An Interview with British flutemaker Albert Cooper

By Alexander Eppler

In the early evening hours of August 10th, 1988, Albert Cooper was interviewed by flutemaker Alexander Eppler. Though a nearly lifelong Londoner, Cooper still speaks in the soft accents of his home district outside the capitol. His interview, edited for length, follows:

AE: How old were you when you became a flutemaker and how did you come to this trade?

AC: Well, I first started in the flutemaking business at the age of fourteen, in 1938. I had four and one half years of flutemaking from that time, then I was called up into the war, into the services.

AE: Was this making flutes, or other woodwinds as well?

AC: Yes, my first job when I went to Rudall-Carte was making nameplates for flute cases. I soon progressed to pad making, then to the making of six-key piccolos. Of course they don’t make them now. I used to make B-flat flutes for the military people. But from the age of fourteen to eighteen-and-a-half, when I was called up, I learned the business in those four and a half years. I came back at about twenty-two after the war and demobilization a skilled flutemaker.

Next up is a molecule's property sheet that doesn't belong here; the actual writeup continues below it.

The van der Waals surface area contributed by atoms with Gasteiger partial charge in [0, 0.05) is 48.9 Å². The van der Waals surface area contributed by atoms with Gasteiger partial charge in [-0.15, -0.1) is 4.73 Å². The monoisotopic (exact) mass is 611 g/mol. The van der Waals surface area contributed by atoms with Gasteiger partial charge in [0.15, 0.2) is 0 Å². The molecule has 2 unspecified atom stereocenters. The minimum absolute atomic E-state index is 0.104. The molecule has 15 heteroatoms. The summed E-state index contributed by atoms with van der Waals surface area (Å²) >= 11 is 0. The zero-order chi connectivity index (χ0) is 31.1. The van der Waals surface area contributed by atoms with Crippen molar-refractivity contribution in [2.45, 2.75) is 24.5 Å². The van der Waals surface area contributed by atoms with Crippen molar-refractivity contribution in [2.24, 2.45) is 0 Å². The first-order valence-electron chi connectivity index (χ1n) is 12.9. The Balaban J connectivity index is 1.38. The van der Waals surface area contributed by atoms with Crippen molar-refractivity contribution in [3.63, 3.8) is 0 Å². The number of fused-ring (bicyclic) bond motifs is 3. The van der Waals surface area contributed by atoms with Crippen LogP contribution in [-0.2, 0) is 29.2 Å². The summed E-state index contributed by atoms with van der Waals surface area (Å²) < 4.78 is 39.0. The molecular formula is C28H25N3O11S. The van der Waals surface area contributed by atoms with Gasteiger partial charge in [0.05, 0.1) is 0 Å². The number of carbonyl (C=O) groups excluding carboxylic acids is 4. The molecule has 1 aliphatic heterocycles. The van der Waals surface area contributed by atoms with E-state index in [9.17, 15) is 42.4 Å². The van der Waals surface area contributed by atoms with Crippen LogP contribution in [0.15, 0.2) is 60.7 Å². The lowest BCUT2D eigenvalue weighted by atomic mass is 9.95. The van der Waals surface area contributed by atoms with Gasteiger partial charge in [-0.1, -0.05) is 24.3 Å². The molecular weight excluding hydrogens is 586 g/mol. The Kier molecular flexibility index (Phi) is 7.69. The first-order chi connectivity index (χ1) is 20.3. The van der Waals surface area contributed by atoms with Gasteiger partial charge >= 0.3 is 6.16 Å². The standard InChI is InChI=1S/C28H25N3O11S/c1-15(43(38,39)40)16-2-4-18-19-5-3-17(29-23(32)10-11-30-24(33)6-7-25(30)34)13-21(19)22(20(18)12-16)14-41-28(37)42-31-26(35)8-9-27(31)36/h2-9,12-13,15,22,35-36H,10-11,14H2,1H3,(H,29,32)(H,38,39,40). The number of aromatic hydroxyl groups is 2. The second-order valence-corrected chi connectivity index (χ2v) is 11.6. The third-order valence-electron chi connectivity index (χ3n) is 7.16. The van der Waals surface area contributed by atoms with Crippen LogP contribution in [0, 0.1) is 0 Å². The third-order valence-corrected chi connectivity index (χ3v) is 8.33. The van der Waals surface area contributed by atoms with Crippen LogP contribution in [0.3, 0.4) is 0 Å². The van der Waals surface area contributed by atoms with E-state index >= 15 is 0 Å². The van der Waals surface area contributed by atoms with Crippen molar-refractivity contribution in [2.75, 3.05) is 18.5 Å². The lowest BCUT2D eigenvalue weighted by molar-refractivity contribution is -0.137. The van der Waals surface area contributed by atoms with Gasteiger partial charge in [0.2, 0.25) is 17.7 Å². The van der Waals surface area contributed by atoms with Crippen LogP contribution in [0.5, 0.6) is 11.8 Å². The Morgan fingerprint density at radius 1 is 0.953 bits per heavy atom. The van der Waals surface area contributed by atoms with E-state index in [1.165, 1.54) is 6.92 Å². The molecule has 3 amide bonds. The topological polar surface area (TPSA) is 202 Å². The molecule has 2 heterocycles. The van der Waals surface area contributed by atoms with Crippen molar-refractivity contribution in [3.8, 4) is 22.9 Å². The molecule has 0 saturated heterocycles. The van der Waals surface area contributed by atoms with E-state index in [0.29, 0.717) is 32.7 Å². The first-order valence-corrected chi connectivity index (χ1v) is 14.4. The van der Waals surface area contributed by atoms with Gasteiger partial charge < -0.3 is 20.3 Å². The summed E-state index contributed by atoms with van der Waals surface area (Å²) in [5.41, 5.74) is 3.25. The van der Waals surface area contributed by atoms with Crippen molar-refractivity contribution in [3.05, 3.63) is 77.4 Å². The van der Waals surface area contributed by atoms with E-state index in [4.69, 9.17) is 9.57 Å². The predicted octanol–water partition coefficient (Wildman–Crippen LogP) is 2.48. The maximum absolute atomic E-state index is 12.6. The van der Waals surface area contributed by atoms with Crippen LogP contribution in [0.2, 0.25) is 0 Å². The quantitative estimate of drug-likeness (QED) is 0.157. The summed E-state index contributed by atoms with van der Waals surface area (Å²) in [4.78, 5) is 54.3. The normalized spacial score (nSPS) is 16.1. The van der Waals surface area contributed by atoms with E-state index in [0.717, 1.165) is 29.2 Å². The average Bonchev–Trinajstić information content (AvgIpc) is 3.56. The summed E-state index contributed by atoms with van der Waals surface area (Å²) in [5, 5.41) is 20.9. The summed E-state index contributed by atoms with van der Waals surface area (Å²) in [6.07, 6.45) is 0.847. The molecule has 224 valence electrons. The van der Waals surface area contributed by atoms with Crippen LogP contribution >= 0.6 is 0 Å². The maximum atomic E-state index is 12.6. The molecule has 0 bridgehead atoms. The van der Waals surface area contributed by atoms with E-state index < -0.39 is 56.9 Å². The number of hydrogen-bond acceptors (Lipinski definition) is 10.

AE: In those years, can you give a rough estimate as to how many flutemakers were working in England?

AC: A, that’s a good question. When I first went to work at Rudall-Carte in 1938 before the war the staff was about 15 and they had about 400 flutes in stock. Of course, once the war started half of these men went into the service straightaway and the other half died off. There were about three or four of us left in 1940; it got down to only two in the war. It’s a wonder the trade survived. When the war finished two or three of them came back, but it never really got going again.

AE: How many flutes have you made?